The first African American CEO of a Fortune 500 corporation, Franklin D. Raines was named chairman and CEO of Fannie Mae on January 1, 1999. Under his leadership, Fannie Mae—short for the Federal National Mortgage Association—remained a major player in what Raines called the “American Dream Business,” ( Financial Times , October 29, 2002) continued its record of double-digit operating income growth, expanded its product and technology leadership, and committed to invest $2 trillion to finance affordable homeownership and rental housing for 18 million families.
In 2003, with revenues of $53.8 billion, Fannie Mae was the number one source for home mortgage financing in the United States, providing liquidity in the mortgage market by buying mortgages from lenders and packaging them for resale, transferring risk from lenders and allowing them to offer mortgages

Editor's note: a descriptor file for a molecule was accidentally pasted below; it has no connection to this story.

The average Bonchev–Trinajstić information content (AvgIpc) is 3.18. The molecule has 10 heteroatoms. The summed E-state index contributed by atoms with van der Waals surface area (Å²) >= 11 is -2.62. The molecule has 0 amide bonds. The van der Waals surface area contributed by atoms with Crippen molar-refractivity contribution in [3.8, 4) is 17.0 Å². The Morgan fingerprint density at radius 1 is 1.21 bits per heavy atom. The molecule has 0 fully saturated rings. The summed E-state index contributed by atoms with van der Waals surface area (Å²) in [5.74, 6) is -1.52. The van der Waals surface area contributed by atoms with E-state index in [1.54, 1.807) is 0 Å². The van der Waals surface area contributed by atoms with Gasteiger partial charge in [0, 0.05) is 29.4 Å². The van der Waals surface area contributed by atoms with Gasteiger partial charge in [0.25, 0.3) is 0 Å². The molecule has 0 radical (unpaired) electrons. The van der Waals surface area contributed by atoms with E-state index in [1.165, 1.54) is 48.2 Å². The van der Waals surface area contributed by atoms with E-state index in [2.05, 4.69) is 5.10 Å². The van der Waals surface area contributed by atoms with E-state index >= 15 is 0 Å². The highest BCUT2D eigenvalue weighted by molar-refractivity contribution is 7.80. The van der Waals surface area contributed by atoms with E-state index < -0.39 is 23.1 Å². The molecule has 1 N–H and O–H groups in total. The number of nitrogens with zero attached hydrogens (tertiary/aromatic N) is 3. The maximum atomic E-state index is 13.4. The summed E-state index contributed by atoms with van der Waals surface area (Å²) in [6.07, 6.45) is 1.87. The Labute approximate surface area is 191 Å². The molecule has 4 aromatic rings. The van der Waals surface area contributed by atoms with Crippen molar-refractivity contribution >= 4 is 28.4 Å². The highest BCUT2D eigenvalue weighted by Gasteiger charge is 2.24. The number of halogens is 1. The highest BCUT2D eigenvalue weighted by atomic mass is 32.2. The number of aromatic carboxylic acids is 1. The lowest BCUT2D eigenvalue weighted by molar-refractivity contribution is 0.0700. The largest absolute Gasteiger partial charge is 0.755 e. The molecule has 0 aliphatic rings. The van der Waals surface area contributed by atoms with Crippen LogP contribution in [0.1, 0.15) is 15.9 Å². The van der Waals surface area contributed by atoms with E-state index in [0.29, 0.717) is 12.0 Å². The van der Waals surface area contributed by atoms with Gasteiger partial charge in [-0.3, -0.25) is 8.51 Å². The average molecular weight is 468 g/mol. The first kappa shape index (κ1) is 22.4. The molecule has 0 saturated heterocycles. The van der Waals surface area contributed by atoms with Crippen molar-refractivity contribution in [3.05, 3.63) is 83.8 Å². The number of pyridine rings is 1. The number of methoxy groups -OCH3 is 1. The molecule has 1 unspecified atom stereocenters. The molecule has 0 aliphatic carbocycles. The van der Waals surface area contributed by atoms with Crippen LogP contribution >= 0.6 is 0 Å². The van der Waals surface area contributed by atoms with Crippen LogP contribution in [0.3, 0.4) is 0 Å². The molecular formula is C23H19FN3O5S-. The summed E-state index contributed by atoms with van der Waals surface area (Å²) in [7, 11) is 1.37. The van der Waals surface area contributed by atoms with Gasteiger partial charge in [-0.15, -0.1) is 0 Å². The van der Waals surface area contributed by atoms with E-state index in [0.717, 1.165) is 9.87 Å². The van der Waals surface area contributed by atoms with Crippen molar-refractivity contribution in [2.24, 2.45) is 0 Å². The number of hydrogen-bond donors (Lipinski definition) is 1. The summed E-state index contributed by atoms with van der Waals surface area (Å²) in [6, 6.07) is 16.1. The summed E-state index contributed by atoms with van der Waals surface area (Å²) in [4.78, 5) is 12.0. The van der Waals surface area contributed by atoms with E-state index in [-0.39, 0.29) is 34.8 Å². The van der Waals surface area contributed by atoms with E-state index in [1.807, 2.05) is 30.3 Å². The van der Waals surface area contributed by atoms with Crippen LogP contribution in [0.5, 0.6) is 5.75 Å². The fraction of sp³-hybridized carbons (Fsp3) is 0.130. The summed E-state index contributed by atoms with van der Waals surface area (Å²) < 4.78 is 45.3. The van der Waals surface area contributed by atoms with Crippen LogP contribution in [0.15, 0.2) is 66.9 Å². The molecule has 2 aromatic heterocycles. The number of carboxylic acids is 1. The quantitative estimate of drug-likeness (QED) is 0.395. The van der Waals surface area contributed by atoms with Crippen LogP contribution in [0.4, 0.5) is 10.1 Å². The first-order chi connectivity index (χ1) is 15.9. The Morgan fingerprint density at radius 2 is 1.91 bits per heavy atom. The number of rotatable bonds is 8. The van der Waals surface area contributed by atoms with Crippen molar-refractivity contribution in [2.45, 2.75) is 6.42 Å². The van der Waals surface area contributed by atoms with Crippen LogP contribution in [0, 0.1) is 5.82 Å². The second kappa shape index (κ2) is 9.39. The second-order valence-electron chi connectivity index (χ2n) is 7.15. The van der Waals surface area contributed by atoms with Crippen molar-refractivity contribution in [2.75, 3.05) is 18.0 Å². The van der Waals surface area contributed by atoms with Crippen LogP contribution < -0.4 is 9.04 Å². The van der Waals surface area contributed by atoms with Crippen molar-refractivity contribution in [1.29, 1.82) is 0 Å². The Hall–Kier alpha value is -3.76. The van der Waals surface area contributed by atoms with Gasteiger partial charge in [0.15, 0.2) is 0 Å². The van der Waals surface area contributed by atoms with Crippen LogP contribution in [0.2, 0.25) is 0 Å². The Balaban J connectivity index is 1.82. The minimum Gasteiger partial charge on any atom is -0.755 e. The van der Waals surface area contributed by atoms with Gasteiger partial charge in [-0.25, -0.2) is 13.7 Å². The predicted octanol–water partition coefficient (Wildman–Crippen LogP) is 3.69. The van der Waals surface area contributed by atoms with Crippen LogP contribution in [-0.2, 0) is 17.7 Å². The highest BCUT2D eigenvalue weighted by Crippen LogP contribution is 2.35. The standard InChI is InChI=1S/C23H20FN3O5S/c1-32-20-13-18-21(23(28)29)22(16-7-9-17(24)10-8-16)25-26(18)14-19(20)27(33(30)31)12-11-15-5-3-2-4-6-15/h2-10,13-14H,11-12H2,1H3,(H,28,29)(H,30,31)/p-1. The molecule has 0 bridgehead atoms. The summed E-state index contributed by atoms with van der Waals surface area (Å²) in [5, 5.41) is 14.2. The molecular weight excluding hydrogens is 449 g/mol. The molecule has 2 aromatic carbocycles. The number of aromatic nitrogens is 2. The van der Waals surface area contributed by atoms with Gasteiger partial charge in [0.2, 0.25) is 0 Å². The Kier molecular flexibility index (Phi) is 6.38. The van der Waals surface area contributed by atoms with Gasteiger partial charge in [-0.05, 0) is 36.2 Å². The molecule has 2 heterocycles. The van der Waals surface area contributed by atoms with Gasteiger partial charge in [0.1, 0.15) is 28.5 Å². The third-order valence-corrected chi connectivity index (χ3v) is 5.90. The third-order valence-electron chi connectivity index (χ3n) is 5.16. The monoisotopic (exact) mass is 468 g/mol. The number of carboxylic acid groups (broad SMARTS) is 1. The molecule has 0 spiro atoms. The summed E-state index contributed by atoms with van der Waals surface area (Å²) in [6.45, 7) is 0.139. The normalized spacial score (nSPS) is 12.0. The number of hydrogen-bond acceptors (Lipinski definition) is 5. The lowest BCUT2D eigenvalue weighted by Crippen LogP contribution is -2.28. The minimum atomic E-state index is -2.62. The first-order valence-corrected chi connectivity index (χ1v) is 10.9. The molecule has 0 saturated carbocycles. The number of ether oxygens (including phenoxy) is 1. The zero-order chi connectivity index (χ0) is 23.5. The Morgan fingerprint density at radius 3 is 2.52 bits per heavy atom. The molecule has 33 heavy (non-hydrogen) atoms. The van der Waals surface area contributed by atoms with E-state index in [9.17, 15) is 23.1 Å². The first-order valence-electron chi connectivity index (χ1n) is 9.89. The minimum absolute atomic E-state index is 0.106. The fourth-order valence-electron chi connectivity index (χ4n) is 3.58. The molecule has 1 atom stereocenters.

to those who may not otherwise qualify. Fannie Mae was one of several government-sponsored enterprises, which were stockholder-owned companies created by Congress to carry out a public-policy purpose with private capital. Fannie Mae bought home loans from banks and other mortgage lenders, providing those lenders with a fresh supply of cash to make new loans. Fannie Mae also invested in mortgage-backed securities. It benefited from low interest rates, tax exemptions, and an implicit guarantee of federal support.